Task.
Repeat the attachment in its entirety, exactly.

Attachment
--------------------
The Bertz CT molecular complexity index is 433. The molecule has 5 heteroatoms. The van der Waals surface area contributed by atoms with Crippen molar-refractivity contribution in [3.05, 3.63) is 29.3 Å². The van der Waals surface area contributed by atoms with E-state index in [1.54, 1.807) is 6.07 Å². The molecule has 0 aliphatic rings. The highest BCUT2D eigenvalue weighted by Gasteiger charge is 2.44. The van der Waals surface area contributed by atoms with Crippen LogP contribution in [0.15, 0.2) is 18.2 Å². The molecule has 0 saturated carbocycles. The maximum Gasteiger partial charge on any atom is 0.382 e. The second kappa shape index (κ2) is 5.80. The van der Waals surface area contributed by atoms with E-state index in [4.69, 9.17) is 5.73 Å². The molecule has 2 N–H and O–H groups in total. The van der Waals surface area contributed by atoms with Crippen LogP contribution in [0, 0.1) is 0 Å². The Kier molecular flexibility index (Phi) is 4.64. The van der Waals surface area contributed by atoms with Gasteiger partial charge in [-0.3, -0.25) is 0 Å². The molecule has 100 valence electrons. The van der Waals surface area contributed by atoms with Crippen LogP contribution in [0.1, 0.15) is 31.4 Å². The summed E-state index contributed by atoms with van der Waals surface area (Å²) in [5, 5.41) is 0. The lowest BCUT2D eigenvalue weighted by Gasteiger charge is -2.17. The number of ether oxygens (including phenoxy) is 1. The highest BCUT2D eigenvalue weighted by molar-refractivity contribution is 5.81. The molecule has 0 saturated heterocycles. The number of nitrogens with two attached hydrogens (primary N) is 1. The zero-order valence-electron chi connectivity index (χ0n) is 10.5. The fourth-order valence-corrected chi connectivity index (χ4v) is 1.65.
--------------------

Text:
The Bertz CT molecular complexity index is 433. The molecule has 5 heteroatoms. The van der Waals surface area contributed by atoms with Crippen molar-refractivity contribution in [3.05, 3.63) is 29.3 Å². The van der Waals surface area contributed by atoms with E-state index in [1.54, 1.807) is 6.07 Å². The molecule has 0 aliphatic rings. The highest BCUT2D eigenvalue weighted by Gasteiger charge is 2.44. The van der Waals surface area contributed by atoms with Crippen LogP contribution in [0.15, 0.2) is 18.2 Å². The molecule has 0 saturated carbocycles. The maximum Gasteiger partial charge on any atom is 0.382 e. The second kappa shape index (κ2) is 5.80. The van der Waals surface area contributed by atoms with E-state index in [4.69, 9.17) is 5.73 Å². The molecule has 2 N–H and O–H groups in total. The van der Waals surface area contributed by atoms with Crippen LogP contribution in [0, 0.1) is 0 Å². The Kier molecular flexibility index (Phi) is 4.64. The van der Waals surface area contributed by atoms with Gasteiger partial charge in [-0.3, -0.25) is 0 Å². The molecule has 100 valence electrons. The van der Waals surface area contributed by atoms with Crippen LogP contribution in [0.1, 0.15) is 31.4 Å². The summed E-state index contributed by atoms with van der Waals surface area (Å²) in [5, 5.41) is 0. The lowest BCUT2D eigenvalue weighted by Gasteiger charge is -2.17. The number of ether oxygens (including phenoxy) is 1. The highest BCUT2D eigenvalue weighted by molar-refractivity contribution is 5.81. The molecule has 0 saturated heterocycles. The number of nitrogens with two attached hydrogens (primary N) is 1. The zero-order valence-electron chi connectivity index (χ0n) is 10.5. The fourth-order valence-corrected chi connectivity index (χ4v) is 1.65.